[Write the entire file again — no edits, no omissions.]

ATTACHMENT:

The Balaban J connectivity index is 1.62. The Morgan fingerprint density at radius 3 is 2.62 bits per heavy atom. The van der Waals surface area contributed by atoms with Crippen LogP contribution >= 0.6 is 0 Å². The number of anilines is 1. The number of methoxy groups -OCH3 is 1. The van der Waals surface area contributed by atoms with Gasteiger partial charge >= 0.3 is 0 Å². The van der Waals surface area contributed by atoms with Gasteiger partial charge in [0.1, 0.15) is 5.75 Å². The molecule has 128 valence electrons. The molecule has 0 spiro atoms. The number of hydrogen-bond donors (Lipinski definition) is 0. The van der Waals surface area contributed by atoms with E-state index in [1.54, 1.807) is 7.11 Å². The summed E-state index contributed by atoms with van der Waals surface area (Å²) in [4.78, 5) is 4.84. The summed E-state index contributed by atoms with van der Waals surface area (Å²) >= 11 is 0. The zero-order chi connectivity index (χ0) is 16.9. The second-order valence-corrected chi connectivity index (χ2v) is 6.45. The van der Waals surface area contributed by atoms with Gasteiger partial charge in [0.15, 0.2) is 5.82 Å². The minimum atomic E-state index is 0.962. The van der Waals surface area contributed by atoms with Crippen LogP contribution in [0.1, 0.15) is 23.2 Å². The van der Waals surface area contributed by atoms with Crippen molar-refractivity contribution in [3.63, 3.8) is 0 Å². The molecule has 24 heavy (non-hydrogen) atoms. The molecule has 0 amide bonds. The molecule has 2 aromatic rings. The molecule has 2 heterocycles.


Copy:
The Balaban J connectivity index is 1.62. The Morgan fingerprint density at radius 3 is 2.62 bits per heavy atom. The van der Waals surface area contributed by atoms with Crippen LogP contribution >= 0.6 is 0 Å². The number of anilines is 1. The number of methoxy groups -OCH3 is 1. The van der Waals surface area contributed by atoms with Gasteiger partial charge >= 0.3 is 0 Å². The van der Waals surface area contributed by atoms with Gasteiger partial charge in [0.1, 0.15) is 5.75 Å². The molecule has 128 valence electrons. The molecule has 0 spiro atoms. The number of hydrogen-bond donors (Lipinski definition) is 0. The van der Waals surface area contributed by atoms with E-state index in [1.54, 1.807) is 7.11 Å². The summed E-state index contributed by atoms with van der Waals surface area (Å²) in [4.78, 5) is 4.84. The summed E-state index contributed by atoms with van der Waals surface area (Å²) >= 11 is 0. The zero-order chi connectivity index (χ0) is 16.9. The second-order valence-corrected chi connectivity index (χ2v) is 6.45. The van der Waals surface area contributed by atoms with Gasteiger partial charge in [0.15, 0.2) is 5.82 Å². The minimum atomic E-state index is 0.962. The van der Waals surface area contributed by atoms with Crippen LogP contribution in [0.1, 0.15) is 23.2 Å². The van der Waals surface area contributed by atoms with Crippen molar-refractivity contribution in [3.63, 3.8) is 0 Å². The molecule has 24 heavy (non-hydrogen) atoms. The molecule has 0 amide bonds. The molecule has 2 aromatic rings. The molecule has 2 heterocycles.